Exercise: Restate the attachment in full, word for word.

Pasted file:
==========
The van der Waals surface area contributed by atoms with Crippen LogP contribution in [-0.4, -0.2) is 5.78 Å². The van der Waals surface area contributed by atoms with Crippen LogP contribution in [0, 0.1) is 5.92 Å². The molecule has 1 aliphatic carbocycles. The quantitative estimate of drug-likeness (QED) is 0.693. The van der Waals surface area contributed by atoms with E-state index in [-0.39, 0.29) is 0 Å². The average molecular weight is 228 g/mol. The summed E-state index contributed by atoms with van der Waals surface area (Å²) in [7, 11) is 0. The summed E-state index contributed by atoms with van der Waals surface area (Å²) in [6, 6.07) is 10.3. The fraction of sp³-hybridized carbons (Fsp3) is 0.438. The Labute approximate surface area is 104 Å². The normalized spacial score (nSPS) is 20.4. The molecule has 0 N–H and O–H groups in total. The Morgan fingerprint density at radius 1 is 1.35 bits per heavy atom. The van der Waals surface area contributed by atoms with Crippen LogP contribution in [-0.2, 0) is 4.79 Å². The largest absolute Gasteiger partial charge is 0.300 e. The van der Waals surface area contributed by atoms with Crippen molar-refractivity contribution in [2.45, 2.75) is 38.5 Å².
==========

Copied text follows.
The van der Waals surface area contributed by atoms with Crippen LogP contribution in [-0.4, -0.2) is 5.78 Å². The van der Waals surface area contributed by atoms with Crippen LogP contribution in [0, 0.1) is 5.92 Å². The molecule has 1 aliphatic carbocycles. The quantitative estimate of drug-likeness (QED) is 0.693. The van der Waals surface area contributed by atoms with E-state index in [-0.39, 0.29) is 0 Å². The average molecular weight is 228 g/mol. The summed E-state index contributed by atoms with van der Waals surface area (Å²) in [7, 11) is 0. The summed E-state index contributed by atoms with van der Waals surface area (Å²) in [6, 6.07) is 10.3. The fraction of sp³-hybridized carbons (Fsp3) is 0.438. The Labute approximate surface area is 104 Å². The normalized spacial score (nSPS) is 20.4. The molecule has 0 N–H and O–H groups in total. The Morgan fingerprint density at radius 1 is 1.35 bits per heavy atom. The van der Waals surface area contributed by atoms with Crippen LogP contribution in [-0.2, 0) is 4.79 Å². The largest absolute Gasteiger partial charge is 0.300 e. The van der Waals surface area contributed by atoms with Crippen molar-refractivity contribution in [2.45, 2.75) is 38.5 Å².